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Karin Onsager-Birch on In-housing, and Where Agencies Go Wrong in Supporting Creatives

Lyft’s VP of creative and former agency stalwart Karin Onsager-Birch gives LBB the inside story on why creatives are leaving agencies

Karin Onsager-Birch joined Lyft as the American ride sharing app’s VP of creative in February 2021. The move came off the back of Karin’s two decades agency-side creating award-winning work with Goodby, Silverstein, and Partners before leading Ogilvy’s Blue Hive in London - ahead of its rebrand to GTB - and as FCBWest’s chief creative officer. 

She’s an advertising stalwart whose move to the brand side came at a moment when the ‘in-house versus agency’ dynamic was just beginning to crystallise. For this series examining the future of creative talent, Karin is a go-to. Here, she tells LBB how creatives are leaving jobs due to a lack of their own growth, where agencies are getting it wrong with talent, and why fostering insecurity in your creative teams is one of the worst things you can do. 

How To Invest In Talent 

Investing in talent also requires investigating talent. Karin tells LBB how she is ‘curious’ about the talent on her team at Lyft, ‘especially junior talent.’ She says: “I investigate their superpowers, and lean into them. Instead of just hoping they’ll grow into well-rounded creatives, I focus on giving them projects and opportunities that build on their strengths and give them room to grow.”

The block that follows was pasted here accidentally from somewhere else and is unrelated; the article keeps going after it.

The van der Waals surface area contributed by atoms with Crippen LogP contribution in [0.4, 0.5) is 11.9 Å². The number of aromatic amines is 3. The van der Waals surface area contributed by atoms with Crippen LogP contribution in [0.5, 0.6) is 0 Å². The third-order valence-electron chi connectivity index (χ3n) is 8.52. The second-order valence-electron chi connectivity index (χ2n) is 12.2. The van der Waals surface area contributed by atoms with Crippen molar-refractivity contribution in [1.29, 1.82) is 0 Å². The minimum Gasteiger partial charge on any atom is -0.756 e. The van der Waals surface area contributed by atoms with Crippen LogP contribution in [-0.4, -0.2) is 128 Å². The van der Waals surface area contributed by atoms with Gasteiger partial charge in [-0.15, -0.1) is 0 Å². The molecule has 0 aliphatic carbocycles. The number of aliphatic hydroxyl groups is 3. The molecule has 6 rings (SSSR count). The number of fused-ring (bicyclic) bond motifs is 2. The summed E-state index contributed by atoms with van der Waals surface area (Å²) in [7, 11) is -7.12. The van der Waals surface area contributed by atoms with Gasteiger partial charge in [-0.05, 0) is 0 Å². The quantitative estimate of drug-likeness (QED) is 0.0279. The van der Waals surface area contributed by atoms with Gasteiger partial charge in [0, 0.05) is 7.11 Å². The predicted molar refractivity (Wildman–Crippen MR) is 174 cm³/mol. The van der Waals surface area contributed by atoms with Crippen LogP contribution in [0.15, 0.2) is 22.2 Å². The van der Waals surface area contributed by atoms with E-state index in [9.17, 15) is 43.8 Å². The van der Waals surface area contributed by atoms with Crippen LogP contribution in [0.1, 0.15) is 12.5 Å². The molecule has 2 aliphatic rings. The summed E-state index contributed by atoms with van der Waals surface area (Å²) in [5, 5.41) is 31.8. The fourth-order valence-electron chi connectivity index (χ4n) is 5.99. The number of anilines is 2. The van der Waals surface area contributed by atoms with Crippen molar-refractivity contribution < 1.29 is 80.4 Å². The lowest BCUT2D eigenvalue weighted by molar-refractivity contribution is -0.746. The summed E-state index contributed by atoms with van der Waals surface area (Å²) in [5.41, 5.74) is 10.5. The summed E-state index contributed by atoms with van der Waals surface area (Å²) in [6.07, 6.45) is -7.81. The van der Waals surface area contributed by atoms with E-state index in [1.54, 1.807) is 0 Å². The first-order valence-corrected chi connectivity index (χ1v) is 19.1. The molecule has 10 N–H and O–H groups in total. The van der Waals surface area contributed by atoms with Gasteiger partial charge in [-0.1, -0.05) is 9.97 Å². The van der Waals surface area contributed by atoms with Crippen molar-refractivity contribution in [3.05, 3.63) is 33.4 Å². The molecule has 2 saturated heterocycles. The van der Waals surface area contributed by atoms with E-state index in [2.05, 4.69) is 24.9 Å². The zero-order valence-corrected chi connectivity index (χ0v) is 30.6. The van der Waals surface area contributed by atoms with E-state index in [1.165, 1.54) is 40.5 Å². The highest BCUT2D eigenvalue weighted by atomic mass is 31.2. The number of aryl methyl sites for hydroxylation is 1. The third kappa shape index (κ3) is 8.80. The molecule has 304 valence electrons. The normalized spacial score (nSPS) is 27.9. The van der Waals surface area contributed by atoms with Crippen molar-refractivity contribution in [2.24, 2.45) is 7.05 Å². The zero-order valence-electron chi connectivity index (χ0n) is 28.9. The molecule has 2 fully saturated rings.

Across advertising, there’s an ongoing conversation about attracting talent; are they going brand-side instead of to agencies, and what can be done to latch onto them? But as Karin suggests, perhaps agencies are missing a trick with their pre-existing talent. “They’re under-investing in growing the skills and careers of their best existing talent,” she says. “It costs more to recruit and hire new people than it costs to nurture the talent you have.”
So what makes the talent leave? “A lot of creatives leave their jobs because they don’t feel like they are growing enough. They’re not getting enough variety, on-the job training, mentoring, or exposure to new media and technologies. Then a competitor comes along and offers a bit of what’s missing, and it doesn’t take more than that to lose a valuable team member who has great potential.”
It’s a multifaceted situation, as Karin points out that brand-side leadership could also be doing more. “They could invest more in exposing their teams to inspiring work from other brands; sending them to creative bootcamps, conferences, and festivals in order to keep their talent fresh and prevent them getting stuck in echo chambers.” 

The Impact Of In-Housing

The influx of in-housing has sparked important and powerful questions about the future of the traditional agency model. Karin’s own move in departing from the agency world to lead creative at Lyft encapsulates this movement in many ways.